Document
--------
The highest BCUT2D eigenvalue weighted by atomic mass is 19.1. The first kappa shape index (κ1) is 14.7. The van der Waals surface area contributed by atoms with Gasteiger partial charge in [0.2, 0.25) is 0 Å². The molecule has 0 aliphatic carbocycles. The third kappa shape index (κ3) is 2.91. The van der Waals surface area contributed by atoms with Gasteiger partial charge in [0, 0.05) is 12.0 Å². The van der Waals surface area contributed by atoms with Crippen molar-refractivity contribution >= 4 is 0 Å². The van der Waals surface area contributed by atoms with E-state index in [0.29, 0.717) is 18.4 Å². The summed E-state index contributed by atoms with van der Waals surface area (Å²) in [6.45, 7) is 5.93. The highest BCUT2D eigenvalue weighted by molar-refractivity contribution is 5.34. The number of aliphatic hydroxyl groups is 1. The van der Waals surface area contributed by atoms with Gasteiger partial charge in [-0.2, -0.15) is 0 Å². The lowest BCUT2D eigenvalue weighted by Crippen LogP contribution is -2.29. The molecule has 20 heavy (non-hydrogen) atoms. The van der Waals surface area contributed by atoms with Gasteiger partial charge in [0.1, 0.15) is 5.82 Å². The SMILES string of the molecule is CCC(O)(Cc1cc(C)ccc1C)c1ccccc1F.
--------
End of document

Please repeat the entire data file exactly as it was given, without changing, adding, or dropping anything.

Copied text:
The highest BCUT2D eigenvalue weighted by atomic mass is 19.1. The first kappa shape index (κ1) is 14.7. The van der Waals surface area contributed by atoms with Gasteiger partial charge in [0.2, 0.25) is 0 Å². The molecule has 0 aliphatic carbocycles. The third kappa shape index (κ3) is 2.91. The van der Waals surface area contributed by atoms with Gasteiger partial charge in [0, 0.05) is 12.0 Å². The van der Waals surface area contributed by atoms with Crippen molar-refractivity contribution >= 4 is 0 Å². The van der Waals surface area contributed by atoms with E-state index in [0.29, 0.717) is 18.4 Å². The summed E-state index contributed by atoms with van der Waals surface area (Å²) in [6.45, 7) is 5.93. The highest BCUT2D eigenvalue weighted by molar-refractivity contribution is 5.34. The number of aliphatic hydroxyl groups is 1. The van der Waals surface area contributed by atoms with Gasteiger partial charge in [-0.2, -0.15) is 0 Å². The lowest BCUT2D eigenvalue weighted by Crippen LogP contribution is -2.29. The molecule has 20 heavy (non-hydrogen) atoms. The van der Waals surface area contributed by atoms with Gasteiger partial charge in [0.1, 0.15) is 5.82 Å². The SMILES string of the molecule is CCC(O)(Cc1cc(C)ccc1C)c1ccccc1F.